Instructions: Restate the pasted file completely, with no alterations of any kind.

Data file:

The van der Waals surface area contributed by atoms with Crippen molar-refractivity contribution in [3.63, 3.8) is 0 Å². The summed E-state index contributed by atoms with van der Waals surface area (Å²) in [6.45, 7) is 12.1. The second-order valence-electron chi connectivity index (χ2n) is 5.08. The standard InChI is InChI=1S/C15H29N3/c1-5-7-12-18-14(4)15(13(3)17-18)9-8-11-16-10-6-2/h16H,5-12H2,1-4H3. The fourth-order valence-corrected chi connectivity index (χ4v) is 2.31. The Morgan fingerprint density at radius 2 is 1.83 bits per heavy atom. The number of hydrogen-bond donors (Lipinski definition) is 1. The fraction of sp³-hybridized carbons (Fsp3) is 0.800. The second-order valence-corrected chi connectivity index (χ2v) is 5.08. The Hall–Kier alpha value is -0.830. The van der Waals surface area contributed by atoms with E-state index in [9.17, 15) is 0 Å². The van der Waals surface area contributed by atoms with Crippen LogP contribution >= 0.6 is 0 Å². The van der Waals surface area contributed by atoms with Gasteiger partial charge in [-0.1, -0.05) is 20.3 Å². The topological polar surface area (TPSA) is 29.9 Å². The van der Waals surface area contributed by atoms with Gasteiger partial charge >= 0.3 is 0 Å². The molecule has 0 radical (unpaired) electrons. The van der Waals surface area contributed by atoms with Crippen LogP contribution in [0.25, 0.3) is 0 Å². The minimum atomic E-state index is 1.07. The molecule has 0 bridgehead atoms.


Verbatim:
The van der Waals surface area contributed by atoms with Crippen molar-refractivity contribution in [3.63, 3.8) is 0 Å². The summed E-state index contributed by atoms with van der Waals surface area (Å²) in [6.45, 7) is 12.1. The second-order valence-electron chi connectivity index (χ2n) is 5.08. The standard InChI is InChI=1S/C15H29N3/c1-5-7-12-18-14(4)15(13(3)17-18)9-8-11-16-10-6-2/h16H,5-12H2,1-4H3. The fourth-order valence-corrected chi connectivity index (χ4v) is 2.31. The Morgan fingerprint density at radius 2 is 1.83 bits per heavy atom. The number of hydrogen-bond donors (Lipinski definition) is 1. The fraction of sp³-hybridized carbons (Fsp3) is 0.800. The second-order valence-corrected chi connectivity index (χ2v) is 5.08. The Hall–Kier alpha value is -0.830. The van der Waals surface area contributed by atoms with E-state index in [9.17, 15) is 0 Å². The van der Waals surface area contributed by atoms with Crippen LogP contribution >= 0.6 is 0 Å². The van der Waals surface area contributed by atoms with Gasteiger partial charge in [-0.1, -0.05) is 20.3 Å². The topological polar surface area (TPSA) is 29.9 Å². The van der Waals surface area contributed by atoms with Gasteiger partial charge >= 0.3 is 0 Å². The molecule has 0 radical (unpaired) electrons. The van der Waals surface area contributed by atoms with Crippen LogP contribution in [0.25, 0.3) is 0 Å². The minimum atomic E-state index is 1.07. The molecule has 0 bridgehead atoms.